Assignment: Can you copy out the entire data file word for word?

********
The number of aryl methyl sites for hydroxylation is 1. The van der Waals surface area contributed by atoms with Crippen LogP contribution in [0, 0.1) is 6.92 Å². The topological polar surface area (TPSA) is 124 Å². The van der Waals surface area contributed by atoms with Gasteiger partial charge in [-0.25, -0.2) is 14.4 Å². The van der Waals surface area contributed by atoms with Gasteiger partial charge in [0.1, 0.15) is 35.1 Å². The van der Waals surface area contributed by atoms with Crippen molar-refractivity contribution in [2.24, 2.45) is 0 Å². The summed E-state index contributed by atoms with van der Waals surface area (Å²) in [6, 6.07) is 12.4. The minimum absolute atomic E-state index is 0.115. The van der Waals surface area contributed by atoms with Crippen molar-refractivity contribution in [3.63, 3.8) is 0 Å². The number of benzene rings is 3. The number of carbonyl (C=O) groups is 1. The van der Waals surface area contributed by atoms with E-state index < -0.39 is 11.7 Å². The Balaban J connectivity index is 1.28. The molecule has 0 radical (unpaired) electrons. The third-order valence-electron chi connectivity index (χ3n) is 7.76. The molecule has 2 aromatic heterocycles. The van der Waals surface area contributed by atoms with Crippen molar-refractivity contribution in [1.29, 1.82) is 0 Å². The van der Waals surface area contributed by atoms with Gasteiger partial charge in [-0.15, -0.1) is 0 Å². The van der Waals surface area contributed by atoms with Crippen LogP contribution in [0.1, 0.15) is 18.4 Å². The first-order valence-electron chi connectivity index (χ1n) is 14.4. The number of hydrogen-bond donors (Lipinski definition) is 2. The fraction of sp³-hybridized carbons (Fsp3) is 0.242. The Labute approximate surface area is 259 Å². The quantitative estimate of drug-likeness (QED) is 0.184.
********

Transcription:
The number of aryl methyl sites for hydroxylation is 1. The van der Waals surface area contributed by atoms with Crippen LogP contribution in [0, 0.1) is 6.92 Å². The topological polar surface area (TPSA) is 124 Å². The van der Waals surface area contributed by atoms with Gasteiger partial charge in [-0.25, -0.2) is 14.4 Å². The van der Waals surface area contributed by atoms with Gasteiger partial charge in [0.1, 0.15) is 35.1 Å². The van der Waals surface area contributed by atoms with Crippen molar-refractivity contribution in [2.24, 2.45) is 0 Å². The summed E-state index contributed by atoms with van der Waals surface area (Å²) in [6, 6.07) is 12.4. The minimum absolute atomic E-state index is 0.115. The van der Waals surface area contributed by atoms with Crippen molar-refractivity contribution in [3.63, 3.8) is 0 Å². The number of benzene rings is 3. The number of carbonyl (C=O) groups is 1. The van der Waals surface area contributed by atoms with E-state index < -0.39 is 11.7 Å². The Balaban J connectivity index is 1.28. The molecule has 0 radical (unpaired) electrons. The third-order valence-electron chi connectivity index (χ3n) is 7.76. The molecule has 2 aromatic heterocycles. The van der Waals surface area contributed by atoms with Crippen molar-refractivity contribution in [1.29, 1.82) is 0 Å². The van der Waals surface area contributed by atoms with Gasteiger partial charge in [-0.15, -0.1) is 0 Å². The van der Waals surface area contributed by atoms with Crippen LogP contribution in [0.1, 0.15) is 18.4 Å². The first-order valence-electron chi connectivity index (χ1n) is 14.4. The number of hydrogen-bond donors (Lipinski definition) is 2. The fraction of sp³-hybridized carbons (Fsp3) is 0.242. The Labute approximate surface area is 259 Å². The quantitative estimate of drug-likeness (QED) is 0.184.